Me: “Hi Wife. I’m holding a wet kitten, can I keep it?”
Wife: “Um.”
Zach (in the background): “You should have said you had your hands on a wet pussy.”
Me: “Hi. I have my hands on a wet pussy. Can I keep it? Do you want to drive down to Z’s house to see these three kittens that Sara brought home so we can have one?”
Wife: “Sure. See you in a few minutes.”

Abby agreed that the black one was a keeper (the other two will find their way to a Humane Society) and we were left to think of a name. Now, when the kittens came out of their baths, Jon named them Chicken Finger (the black one), Duck Sauce (the red one), and Crab Rangoon (the whiteish red one)…well, we weren’t too keen on keeping Chicken Finger for our little black cat (save for making Chicken Finger its middle name) so debated all the way home on what the little fur ball’s name would be. Abby thought of the name ‘Ducky’ and it seemed to fit as the kitten has a gimpy left hind leg and waddles like a duck when it walks (sorta). So…the official name of the new cat is Ducky Chicken Finger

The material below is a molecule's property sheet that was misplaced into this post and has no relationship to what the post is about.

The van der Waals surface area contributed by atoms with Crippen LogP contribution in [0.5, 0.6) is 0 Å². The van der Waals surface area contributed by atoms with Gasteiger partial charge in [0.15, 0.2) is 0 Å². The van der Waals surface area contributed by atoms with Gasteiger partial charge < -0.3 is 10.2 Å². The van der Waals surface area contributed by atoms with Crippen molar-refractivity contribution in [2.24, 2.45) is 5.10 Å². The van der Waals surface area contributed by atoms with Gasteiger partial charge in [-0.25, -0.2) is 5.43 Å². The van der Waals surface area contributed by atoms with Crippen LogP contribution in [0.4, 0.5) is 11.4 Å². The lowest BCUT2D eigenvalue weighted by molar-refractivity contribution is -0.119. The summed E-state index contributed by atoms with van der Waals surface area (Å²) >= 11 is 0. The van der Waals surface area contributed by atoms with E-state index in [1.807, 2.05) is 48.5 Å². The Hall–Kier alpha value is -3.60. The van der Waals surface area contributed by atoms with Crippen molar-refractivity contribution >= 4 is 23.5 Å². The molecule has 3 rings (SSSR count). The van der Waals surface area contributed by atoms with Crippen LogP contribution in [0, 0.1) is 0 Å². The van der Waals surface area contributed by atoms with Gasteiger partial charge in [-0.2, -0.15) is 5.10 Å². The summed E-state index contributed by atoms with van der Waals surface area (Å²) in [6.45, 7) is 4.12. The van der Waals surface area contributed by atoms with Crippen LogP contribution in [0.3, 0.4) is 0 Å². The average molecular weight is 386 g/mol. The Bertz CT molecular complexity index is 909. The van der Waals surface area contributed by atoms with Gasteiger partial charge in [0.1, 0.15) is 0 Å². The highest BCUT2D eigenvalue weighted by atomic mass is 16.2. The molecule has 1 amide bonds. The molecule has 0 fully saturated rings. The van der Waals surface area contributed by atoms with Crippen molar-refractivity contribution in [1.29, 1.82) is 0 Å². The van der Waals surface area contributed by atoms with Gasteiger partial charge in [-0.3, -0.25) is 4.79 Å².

Domain Name Junkie

I’ll say it right out. I’m a domain name junkie. It didn’t start out that way…heck I owned only one or two domain names for my entire time at college. It was about a year ago that I began my problem. I’d get an idea, no matter how unbelievably stupid/odd/etc and then head straight to Go Daddy and buy one. Why? In case I’d ever have the urge to go forward with that idea and try to make a buck or have a few laughs. (watch for SeeMeGroan.com) I’ve purchased/renewed 19 domains this year costing my about $151.05…and the sad part is I use less than half of them. Here are the ones I use:

Abby Batchelder
BorkWeb
Crimson Eagles
Don’t Use the Internet (this one will be used by this weekend)
Master Wish
Matt Batchelder
Uber-Geeks

Is having so many domains a problem? Well, maybe. It hurts my wallet at times but on the flip side its nice to get an idea and grab my spot on the internet before someone else does. That way, if I ever get around to making something that makes me money…well, it’ll have a home!